Kate Hannigan's Girl: A Novel [NOOK Book]

Overview

Catherine Cookson was one of the world's most beloved writers. Her books have sold millions of copies, and her characters and their stories have captured the imagination of readers around the globe. She passed away in 1998, but luckily for her fans, Cookson left behind several unpublished works, including the magnificent Kate Hannigan's Girl -- her 100th book, the powerful companion to her first novel, Kate Hannigan.
Set in the English countryside in the early twentieth ...
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Kate Hannigan's Girl: A Novel

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Overview

Catherine Cookson was one of the world's most beloved writers. Her books have sold millions of copies, and her characters and their stories have captured the imagination of readers around the globe. She passed away in 1998, but luckily for her fans, Cookson left behind several unpublished works, including the magnificent Kate Hannigan's Girl -- her 100th book, the powerful companion to her first novel, Kate Hannigan.
Set in the English countryside in the early twentieth century, Kate Hannigan's Girl is the story of Kate's eldest daughter, the lovely, free-spirited Annie Hannigan. Blessed with silver-blond braids and a lighthearted disposition, Annie enjoys a life her mother never had. She is surrounded by material comforts and a loving family, protected from the poverty and shame her mother endured in the slums. But as Cookson fans have come to expect, no good life can go unmarred by heartache.
Annie grows into a beautiful young woman, and soon she draws the interest of both friends and neighbors. She falls in love with Terence Macbane, the elusive boy next door. But there are those who would keep them apart: Her childhood friend Brian Stannard is determined to have her for himself, and her more worldly rival, Cathleen Davidson, harbors a bitter jealousy that will prove dangerous to all. Tormented by unrequited love, the revelation of her own illegitimacy, and the demands of her deep-seated faith, Annie discovers that sometimes love is not enough -- she must fight for what she wants.
Kate Hannigan's Girl is vintage Cookson. With its larger themes of early twentieth-century romantic love and class conflict, this novel showcases Catherine Cookson at the height of her storytelling powers, and it is sure to satisfy devoted readers everywhere.
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Editorial Reviews

From The Critics
In her hundredth book, bestselling author Cookson returns to turn-of-the-century England, bringing back one of her most popular and beloved characters, the tenacious Kate Hannigan. The novel follows the life of Annie (Kate's illegitimate daughter with the kindly doctor Rodney Prince) as she struggles to cope with her parents' unconventional relationship. Not unlike her mother, Annie finds herself caught between love and society's expectations when she falls for Terence, her poor but Oxford-educated neighbor. Annie's nemesis, Cathleen Davidson, further complicates matters when she vows to destroy the relationship, which she considers inappropriate. The author, who died in 1998, was honored in 1993 with the title Dame Cookson by the British Empire for her literary achievements. In her last book, she chooses to gloss over issues of class and gender in historic England, focusing instead on Annie's struggle to balance love and familial pressures. The prose is sentimental and the characters are often predictable, but the story is entertaining; Cookson's fans will enjoy the author's lush language, especially in her descriptions of the lovely Northumberland countryside.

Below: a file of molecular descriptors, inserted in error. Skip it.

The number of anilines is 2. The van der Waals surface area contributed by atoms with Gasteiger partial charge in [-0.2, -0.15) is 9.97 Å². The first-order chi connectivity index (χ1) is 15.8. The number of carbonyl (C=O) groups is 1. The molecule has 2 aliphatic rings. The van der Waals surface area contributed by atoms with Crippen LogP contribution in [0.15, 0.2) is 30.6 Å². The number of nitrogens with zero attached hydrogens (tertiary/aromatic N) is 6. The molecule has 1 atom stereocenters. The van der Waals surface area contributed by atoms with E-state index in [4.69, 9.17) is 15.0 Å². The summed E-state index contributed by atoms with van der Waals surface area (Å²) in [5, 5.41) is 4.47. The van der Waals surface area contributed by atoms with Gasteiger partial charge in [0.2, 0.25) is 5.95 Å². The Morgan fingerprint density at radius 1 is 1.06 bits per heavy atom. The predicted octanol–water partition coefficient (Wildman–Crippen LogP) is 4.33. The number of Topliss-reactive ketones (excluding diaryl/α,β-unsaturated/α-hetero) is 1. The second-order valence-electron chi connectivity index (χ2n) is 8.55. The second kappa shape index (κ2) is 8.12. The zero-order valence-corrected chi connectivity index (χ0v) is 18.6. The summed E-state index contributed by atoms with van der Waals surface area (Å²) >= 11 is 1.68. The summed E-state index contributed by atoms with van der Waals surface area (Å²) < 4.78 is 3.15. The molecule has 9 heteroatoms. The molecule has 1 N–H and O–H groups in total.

—Bret Anthony Johnston

Publishers Weekly - Publisher's Weekly
Cookson's 100th book, posthumously published, rounds off her oeuvre, but is more memorable for its landmark status than its content. Set in England's Northumberland countryside in the early 20th century, it takes up the story line from a previous book featuring Kate Hannigan and Kate's illegitimate daughter, Annie. Though Kate is now married to the wealthy and kind Dr. Rodney Prince, neither Kate nor Annie has forgotten their humble origins. Teenage Annie, in particular, is stung by accusations that her mother wasn't married when Annie was born. Then Terence Macbane, a slightly older local boy, returns home from Oxford. Ashamed of his own wrong-side-of-the-tracks upbringing, he finds himself strongly attracted to Annie despite her dubious past. But interference in the form of racy and determined Cathleen, Annie's perpetual rival, threatens to tear them apart. Will Annie be able to find the strength to overcome Cathleen? As a heroine, Annie's a bit too tearily immature, her musings more pathetic than sympathetic. Much more fun is bad-girl Cathleen, whose role as spoiler adds some spice to the treacle. Musings on Catholicism as solace embellish the tale, and lashings of melodrama heighten the suspense, although it tends to be of the "all's well that ends well" variety. Cookson wrote better, and more satisfying, novels. It would be a shame if she were remembered for such piffle. Agent, Sheila Land Associates. (Feb. 13) Copyright 2001 Cahners Business Information.
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Product Details

  • ISBN-13: 9780743217217
  • Publisher: Simon & Schuster